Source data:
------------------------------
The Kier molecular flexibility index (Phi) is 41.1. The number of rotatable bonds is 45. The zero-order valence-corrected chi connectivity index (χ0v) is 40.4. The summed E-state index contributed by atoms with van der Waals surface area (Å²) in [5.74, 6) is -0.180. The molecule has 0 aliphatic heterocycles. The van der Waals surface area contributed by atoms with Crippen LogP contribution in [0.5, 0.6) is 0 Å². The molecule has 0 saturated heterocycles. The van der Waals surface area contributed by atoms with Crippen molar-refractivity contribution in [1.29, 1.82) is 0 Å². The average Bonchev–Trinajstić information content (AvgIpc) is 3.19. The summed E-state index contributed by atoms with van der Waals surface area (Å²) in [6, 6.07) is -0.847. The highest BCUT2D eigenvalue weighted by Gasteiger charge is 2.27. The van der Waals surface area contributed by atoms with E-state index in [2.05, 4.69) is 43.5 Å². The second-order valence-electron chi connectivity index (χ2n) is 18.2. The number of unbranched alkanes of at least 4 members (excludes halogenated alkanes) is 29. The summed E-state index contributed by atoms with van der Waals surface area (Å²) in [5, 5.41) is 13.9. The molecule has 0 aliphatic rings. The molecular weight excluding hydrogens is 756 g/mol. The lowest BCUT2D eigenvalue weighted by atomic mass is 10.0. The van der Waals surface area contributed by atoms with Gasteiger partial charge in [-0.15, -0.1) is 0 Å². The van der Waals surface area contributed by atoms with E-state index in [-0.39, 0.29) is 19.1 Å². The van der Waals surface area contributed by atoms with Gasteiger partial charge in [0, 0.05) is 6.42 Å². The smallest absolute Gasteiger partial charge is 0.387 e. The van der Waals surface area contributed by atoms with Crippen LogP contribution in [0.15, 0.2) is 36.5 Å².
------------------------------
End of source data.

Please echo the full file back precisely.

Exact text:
The Kier molecular flexibility index (Phi) is 41.1. The number of rotatable bonds is 45. The zero-order valence-corrected chi connectivity index (χ0v) is 40.4. The summed E-state index contributed by atoms with van der Waals surface area (Å²) in [5.74, 6) is -0.180. The molecule has 0 aliphatic heterocycles. The van der Waals surface area contributed by atoms with Crippen LogP contribution in [0.5, 0.6) is 0 Å². The molecule has 0 saturated heterocycles. The van der Waals surface area contributed by atoms with Crippen molar-refractivity contribution in [1.29, 1.82) is 0 Å². The average Bonchev–Trinajstić information content (AvgIpc) is 3.19. The summed E-state index contributed by atoms with van der Waals surface area (Å²) in [6, 6.07) is -0.847. The highest BCUT2D eigenvalue weighted by Gasteiger charge is 2.27. The van der Waals surface area contributed by atoms with E-state index in [2.05, 4.69) is 43.5 Å². The second-order valence-electron chi connectivity index (χ2n) is 18.2. The number of unbranched alkanes of at least 4 members (excludes halogenated alkanes) is 29. The summed E-state index contributed by atoms with van der Waals surface area (Å²) in [5, 5.41) is 13.9. The molecule has 0 aliphatic rings. The molecular weight excluding hydrogens is 756 g/mol. The lowest BCUT2D eigenvalue weighted by atomic mass is 10.0. The van der Waals surface area contributed by atoms with Gasteiger partial charge in [-0.15, -0.1) is 0 Å². The van der Waals surface area contributed by atoms with E-state index in [-0.39, 0.29) is 19.1 Å². The van der Waals surface area contributed by atoms with Gasteiger partial charge in [0, 0.05) is 6.42 Å². The smallest absolute Gasteiger partial charge is 0.387 e. The van der Waals surface area contributed by atoms with Crippen LogP contribution in [0.15, 0.2) is 36.5 Å².